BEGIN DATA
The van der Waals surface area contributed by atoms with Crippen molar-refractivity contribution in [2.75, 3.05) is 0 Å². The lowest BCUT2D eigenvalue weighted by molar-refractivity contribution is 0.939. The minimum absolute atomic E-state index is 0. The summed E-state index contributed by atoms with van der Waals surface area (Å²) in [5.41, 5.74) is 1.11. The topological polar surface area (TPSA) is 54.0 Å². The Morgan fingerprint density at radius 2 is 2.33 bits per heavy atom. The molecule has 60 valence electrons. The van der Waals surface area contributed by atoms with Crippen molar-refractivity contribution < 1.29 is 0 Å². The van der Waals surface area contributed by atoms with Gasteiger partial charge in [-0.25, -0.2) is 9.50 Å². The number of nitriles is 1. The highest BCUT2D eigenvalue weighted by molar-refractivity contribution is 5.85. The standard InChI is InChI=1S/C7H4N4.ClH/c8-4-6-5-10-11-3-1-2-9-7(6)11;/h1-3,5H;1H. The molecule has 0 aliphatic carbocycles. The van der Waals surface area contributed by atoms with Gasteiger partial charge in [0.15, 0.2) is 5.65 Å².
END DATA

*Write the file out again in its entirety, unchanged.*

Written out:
The van der Waals surface area contributed by atoms with Crippen molar-refractivity contribution in [2.75, 3.05) is 0 Å². The lowest BCUT2D eigenvalue weighted by molar-refractivity contribution is 0.939. The minimum absolute atomic E-state index is 0. The summed E-state index contributed by atoms with van der Waals surface area (Å²) in [5.41, 5.74) is 1.11. The topological polar surface area (TPSA) is 54.0 Å². The Morgan fingerprint density at radius 2 is 2.33 bits per heavy atom. The molecule has 60 valence electrons. The van der Waals surface area contributed by atoms with Crippen molar-refractivity contribution < 1.29 is 0 Å². The van der Waals surface area contributed by atoms with Gasteiger partial charge in [-0.25, -0.2) is 9.50 Å². The number of nitriles is 1. The highest BCUT2D eigenvalue weighted by molar-refractivity contribution is 5.85. The standard InChI is InChI=1S/C7H4N4.ClH/c8-4-6-5-10-11-3-1-2-9-7(6)11;/h1-3,5H;1H. The molecule has 0 aliphatic carbocycles. The van der Waals surface area contributed by atoms with Gasteiger partial charge in [0.15, 0.2) is 5.65 Å².